Also Known As
Brain infection, Near Eastern equine encephalomyelitis
Borna disease is a type of brain infection. Microscopically, the disease is characterized by an inflammation of nerve cells in the brain. BDV-specific antibodies are frequently found in clinically healthy horses leading to the conclusion that horses may be infected, but remain asymptomatic.
The cause of Borna disease is an enveloped, negative-strand RNA virus that has not been fully characterized. It affects the nervous system and is disseminated from the site of infection through the nerves. The Borna virus appears in the brain and cerebral spinal fluid three days after infection by the virus. The virus can also be isolated from salivary and mammary glands and the nasal mucous membrane.
The incubation period is usually two to three months. Changes in behavior and disturbances in motor and sensory functions are the first noticeable signs of the disease. Animals lose coordination, appear to be in a severe depression and fit the "sad horse" description described in veterinary literature from the mid 1700's. Borna disease seems to be more prevalent in the spring and early summer months.
- Lack of coordination
- Chewing movements
- Muscle contractions
- Mild colic
- Loss of appetite
- Hypersensitivity to stimuli
- Severe depression
- Sawhorse stance
- Leaning against objects
- Rapid and involuntary eye movement
Currently, it is believed that transmission of Borna disease virus in cases of natural infection occurs through direct contact with infective nasal secretions and saliva, or through contaminated food and water. The natural host range of BDV is geographically wide and has been underestimated in the past. At present, it is believed that the host range of BDV most likely includes all warm-blooded animals from birds to primates.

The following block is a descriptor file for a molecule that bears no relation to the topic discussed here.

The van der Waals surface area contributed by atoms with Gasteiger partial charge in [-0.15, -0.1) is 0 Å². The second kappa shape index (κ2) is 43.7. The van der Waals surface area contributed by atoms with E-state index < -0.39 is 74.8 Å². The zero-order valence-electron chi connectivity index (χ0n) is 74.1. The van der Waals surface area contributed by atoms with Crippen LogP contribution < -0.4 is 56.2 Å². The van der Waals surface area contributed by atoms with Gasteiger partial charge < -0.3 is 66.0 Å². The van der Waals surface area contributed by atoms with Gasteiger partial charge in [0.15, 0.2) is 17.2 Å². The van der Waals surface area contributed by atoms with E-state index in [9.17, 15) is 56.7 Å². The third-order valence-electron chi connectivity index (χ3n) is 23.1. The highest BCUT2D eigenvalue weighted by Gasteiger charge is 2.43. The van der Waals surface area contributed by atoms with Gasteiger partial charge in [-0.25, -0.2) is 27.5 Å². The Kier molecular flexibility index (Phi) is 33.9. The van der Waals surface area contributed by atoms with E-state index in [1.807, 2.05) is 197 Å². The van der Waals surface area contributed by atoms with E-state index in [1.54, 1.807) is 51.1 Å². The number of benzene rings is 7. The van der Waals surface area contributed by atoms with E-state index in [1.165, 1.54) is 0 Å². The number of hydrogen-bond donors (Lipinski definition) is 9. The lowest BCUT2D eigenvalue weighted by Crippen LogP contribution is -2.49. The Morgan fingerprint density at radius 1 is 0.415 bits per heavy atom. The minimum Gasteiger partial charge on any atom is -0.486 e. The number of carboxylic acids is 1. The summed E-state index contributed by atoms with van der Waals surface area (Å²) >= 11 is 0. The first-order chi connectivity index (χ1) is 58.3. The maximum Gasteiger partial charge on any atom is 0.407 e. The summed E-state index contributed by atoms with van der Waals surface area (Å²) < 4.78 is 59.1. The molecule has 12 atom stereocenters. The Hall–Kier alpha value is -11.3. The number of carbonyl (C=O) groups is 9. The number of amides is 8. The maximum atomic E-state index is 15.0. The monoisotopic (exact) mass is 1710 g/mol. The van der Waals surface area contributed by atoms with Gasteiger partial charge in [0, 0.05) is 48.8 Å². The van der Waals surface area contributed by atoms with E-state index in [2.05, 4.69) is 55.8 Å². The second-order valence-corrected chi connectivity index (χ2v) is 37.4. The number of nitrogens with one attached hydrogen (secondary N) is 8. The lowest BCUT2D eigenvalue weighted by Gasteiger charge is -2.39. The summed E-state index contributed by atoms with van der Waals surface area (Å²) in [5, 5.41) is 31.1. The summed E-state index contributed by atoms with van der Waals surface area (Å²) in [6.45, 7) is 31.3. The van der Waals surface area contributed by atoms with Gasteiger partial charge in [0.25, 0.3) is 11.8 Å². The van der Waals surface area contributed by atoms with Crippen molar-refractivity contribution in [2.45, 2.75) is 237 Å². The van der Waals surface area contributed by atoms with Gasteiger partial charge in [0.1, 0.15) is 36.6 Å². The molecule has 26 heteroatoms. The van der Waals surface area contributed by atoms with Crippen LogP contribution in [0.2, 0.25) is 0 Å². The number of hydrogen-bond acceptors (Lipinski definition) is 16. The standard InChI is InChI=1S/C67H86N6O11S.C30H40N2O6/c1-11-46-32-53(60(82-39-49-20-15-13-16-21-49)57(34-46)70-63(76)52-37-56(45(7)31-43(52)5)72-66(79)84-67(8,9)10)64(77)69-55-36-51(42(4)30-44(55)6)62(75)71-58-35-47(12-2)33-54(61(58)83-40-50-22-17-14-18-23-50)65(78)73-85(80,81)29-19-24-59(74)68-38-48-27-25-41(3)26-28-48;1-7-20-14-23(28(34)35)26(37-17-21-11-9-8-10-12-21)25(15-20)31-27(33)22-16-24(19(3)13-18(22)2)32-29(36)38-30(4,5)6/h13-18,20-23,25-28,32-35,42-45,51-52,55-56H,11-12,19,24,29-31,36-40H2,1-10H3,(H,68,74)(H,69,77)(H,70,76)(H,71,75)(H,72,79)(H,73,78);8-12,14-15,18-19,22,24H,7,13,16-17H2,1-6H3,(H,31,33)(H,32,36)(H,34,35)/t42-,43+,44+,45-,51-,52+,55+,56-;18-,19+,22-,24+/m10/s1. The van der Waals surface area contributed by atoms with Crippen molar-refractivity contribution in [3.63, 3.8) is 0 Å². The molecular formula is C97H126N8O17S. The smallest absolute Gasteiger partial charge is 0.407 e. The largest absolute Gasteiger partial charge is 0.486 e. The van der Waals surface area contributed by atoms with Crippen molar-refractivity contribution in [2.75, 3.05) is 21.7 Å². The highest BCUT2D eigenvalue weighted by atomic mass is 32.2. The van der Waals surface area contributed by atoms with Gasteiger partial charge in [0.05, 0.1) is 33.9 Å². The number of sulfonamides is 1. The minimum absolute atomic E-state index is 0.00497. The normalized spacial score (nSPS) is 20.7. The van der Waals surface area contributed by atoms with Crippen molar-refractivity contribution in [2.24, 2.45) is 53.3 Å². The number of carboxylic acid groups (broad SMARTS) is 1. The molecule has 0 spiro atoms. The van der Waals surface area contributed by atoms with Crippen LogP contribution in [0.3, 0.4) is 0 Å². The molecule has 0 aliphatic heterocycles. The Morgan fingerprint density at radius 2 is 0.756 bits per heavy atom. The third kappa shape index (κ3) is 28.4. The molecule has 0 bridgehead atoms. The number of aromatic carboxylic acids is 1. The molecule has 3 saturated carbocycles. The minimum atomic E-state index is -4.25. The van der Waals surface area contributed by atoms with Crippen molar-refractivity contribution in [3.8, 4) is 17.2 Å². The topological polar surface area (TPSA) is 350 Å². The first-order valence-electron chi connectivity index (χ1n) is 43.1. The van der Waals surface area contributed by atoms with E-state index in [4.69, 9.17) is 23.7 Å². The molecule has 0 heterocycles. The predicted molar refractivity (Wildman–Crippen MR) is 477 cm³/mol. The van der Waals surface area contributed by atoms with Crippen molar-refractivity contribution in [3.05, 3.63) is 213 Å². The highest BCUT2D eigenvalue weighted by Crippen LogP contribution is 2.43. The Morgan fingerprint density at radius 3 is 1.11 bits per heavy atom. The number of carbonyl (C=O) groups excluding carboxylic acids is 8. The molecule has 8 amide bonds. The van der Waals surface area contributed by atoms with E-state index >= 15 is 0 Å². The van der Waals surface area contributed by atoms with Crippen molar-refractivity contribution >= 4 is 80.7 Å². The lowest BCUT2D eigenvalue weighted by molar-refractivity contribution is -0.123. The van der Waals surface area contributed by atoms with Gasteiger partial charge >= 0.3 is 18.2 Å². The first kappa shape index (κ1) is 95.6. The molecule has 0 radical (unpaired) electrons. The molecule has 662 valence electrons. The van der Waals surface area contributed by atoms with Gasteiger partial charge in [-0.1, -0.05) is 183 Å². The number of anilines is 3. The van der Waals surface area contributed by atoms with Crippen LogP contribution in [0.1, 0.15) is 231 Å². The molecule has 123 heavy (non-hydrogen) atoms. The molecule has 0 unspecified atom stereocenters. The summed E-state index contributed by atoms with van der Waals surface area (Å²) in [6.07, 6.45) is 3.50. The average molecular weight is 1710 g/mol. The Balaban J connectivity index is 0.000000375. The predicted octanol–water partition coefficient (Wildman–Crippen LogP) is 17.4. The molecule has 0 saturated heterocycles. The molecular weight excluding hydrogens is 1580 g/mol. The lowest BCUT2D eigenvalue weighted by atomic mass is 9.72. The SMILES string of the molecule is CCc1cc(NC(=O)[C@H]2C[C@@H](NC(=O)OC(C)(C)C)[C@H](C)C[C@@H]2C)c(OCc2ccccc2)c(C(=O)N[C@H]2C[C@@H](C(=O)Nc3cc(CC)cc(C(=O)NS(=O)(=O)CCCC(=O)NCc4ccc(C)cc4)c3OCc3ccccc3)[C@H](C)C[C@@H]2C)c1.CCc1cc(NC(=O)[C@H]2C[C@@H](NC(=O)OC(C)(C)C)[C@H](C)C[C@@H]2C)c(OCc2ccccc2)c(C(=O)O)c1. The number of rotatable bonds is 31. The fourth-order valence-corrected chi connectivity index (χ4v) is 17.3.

Experimental vaccines for immunopathology have had mixed results. In some cases, the immunopathology of the infection caused some vaccines to exacerbate the disease, but recent evidence suggests the possibility of effective inoculation. Although some preliminary research indicates success with protective vaccination of mice, at this writing, no pre-exposure vaccine has been developed for use with horses.
The antiviral drug amantadine sulfate may be a potential treatment for Borna disease virus. It has been demonstrated in vitro to inhibit wild-type BDV replication and spread of infection. As with prevention of the disease, much research is needed to develop successful treatment strategies because, currently, the fatality rate ranges between 60 to 95 percent for horses, and animals that survive often remain neurologically impaired permanently.
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